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Category:    Home > Reviews > Martial Arts Cycle > Horror > Blood: The Last Vampire (2009/Theatrical Film Review)

Blood: The Last Vampire (2009/Theatrical Film Review)


Staring Gianna Jum, Allison Miller, Yasuaki Kurata, Michael Byrne and Koyuki

Directed by Chris Nahon


Review By Emanuel Bergmann


Critic’s Rating: 6 out of 10



Chris Nahon's Blood: The Last Vampire has pretty much everything anyone could ask for: Mayhem, mystery, martial arts.  Not to mention katana-wielding femme fatales in schoolgirl outfits and guys in rubber monster masks.  A live-action version of Hiroyuki Kitakubo's highly popular Animé film, BTLV tries -- and for the most part succeeds -- in capturing the exuberance of Japanese monster-movie mash-ups.  It's a poorly-executed but highly entertaining B-picture, nestled somewhere between the ridiculous and the sublime.


Saya is a female half-vampire and demon-hunter with a heart of gold, played in barely understandable English by South Korean ingénue Gianna Jun.  Saya is an eternal adolescent, four-hundred year old, working together with a mysterious; clandestine brotherhood to protect mankind from various things that go bump in the night.  Her latest monster-killing mission has her disguise herself as -- what else? -- a Japanese school girl and infiltrate a US Air Force Base outside Tokyo.  The story is set at around the Vietnam-era, allowing French director Nahon (Empire of the Wolves) to indulge in some early-1970s production design and strained metaphors: As mankind is fighting senseless wars, an invisible war is raging under the surface -- the ever-popular conflict between darkness and light, man vs. bloodsucker.  Saya, of course, represents mostly light, with a tad of darkness thrown in for good measure: As a half-vampire she needs regular sips of blood.  Her great nemesis is Onegin (played by the Japanese actress Koyuki), an age-old demon hell-bent on destroying mankind and corrupting Saya.  To defeat the infamous Onegin, Saya teams up with Alice (Allison Miller) an actual schoolgirl and the daughter of an American general.  Together, they embark on a needlessly confusing adventure, a fun and ridiculously overblown payload of chase sequences, betrayals, reversals, flashbacks and, of course, an effects-laden showdown.


The film is a strange testimony to the power of globalization, or at least global pop culture and wads of cash: A polyglot group of largely unknown actors from South Korea, Japan, Europe and the US, under the guidance of a French action director, bringing to life a Japanese Animé on location in China's Yunnan Province.  The mélange is not always successful.  Ms. Jun struggles with her dialogue, and the ensemble never manages to find a cohesive tone.  The many sword fights are choppily and disappointingly staged by Corey Yuen (X-Men), and further impaired by the overuse of CGI-effects, substituting for blood.  The script, surprisingly, offers occasional pop-philosophical dissertations on the nature of good and evil. In one of the many flashback sequences, Saya asks her mentor Kato Takatora (Yasuaki Kurata) pointedly, why God -- whose existence seems to be sufficiently validated by the fact that supernatural creatures abound -- would allow his creation to be tormented by demons.  Takatora has no compelling answer, except this: We cannot know God's plan, but we must all play our part in it -- we must all do our duty.  The theme of duty and devotion to one's task is one of the more satisfyingly recurring themes of the script. Along with the usual banter of good and evil, loyalty and betrayal, and how -- if ever -- we can overcome our inner demons.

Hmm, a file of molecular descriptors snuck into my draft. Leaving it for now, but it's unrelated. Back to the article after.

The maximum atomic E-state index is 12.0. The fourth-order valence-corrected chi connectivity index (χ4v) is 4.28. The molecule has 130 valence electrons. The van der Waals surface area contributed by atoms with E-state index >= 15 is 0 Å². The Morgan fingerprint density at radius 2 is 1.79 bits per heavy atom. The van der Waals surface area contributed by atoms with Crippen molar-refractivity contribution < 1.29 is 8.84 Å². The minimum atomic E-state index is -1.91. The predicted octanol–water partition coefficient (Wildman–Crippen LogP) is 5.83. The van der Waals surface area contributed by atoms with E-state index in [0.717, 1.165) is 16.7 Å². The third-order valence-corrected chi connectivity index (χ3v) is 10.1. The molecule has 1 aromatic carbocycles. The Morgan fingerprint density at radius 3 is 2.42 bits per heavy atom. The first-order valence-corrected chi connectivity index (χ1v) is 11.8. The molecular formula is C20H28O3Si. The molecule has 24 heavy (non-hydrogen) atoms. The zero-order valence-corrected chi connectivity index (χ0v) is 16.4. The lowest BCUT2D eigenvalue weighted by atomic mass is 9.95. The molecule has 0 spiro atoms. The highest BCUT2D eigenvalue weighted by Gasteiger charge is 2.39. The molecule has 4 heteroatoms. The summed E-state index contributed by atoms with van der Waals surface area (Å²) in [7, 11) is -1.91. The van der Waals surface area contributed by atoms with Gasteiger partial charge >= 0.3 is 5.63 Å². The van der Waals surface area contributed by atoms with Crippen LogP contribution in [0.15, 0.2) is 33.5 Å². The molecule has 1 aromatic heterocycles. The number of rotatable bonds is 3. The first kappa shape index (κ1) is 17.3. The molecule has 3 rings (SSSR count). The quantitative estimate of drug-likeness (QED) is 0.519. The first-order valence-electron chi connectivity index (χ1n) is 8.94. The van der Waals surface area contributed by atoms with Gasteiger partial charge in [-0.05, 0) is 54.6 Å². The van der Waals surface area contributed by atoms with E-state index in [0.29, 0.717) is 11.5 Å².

BTLV is trashy, fast-paced and often nonsensical entertainment.  For all intents and purposes, it should be a terrible movie.  Except it isn't.  It's no less entertaining than many of the overproduced Hollywood summer blockbusters, and much less pompous.  It doesn't aspire to much, but it hits its mark more often than it misses.  A fun, strange, flawed, yet very refreshing movie.  Imminently watchable.  A strange and exuberant piece of Asian pop cinema.


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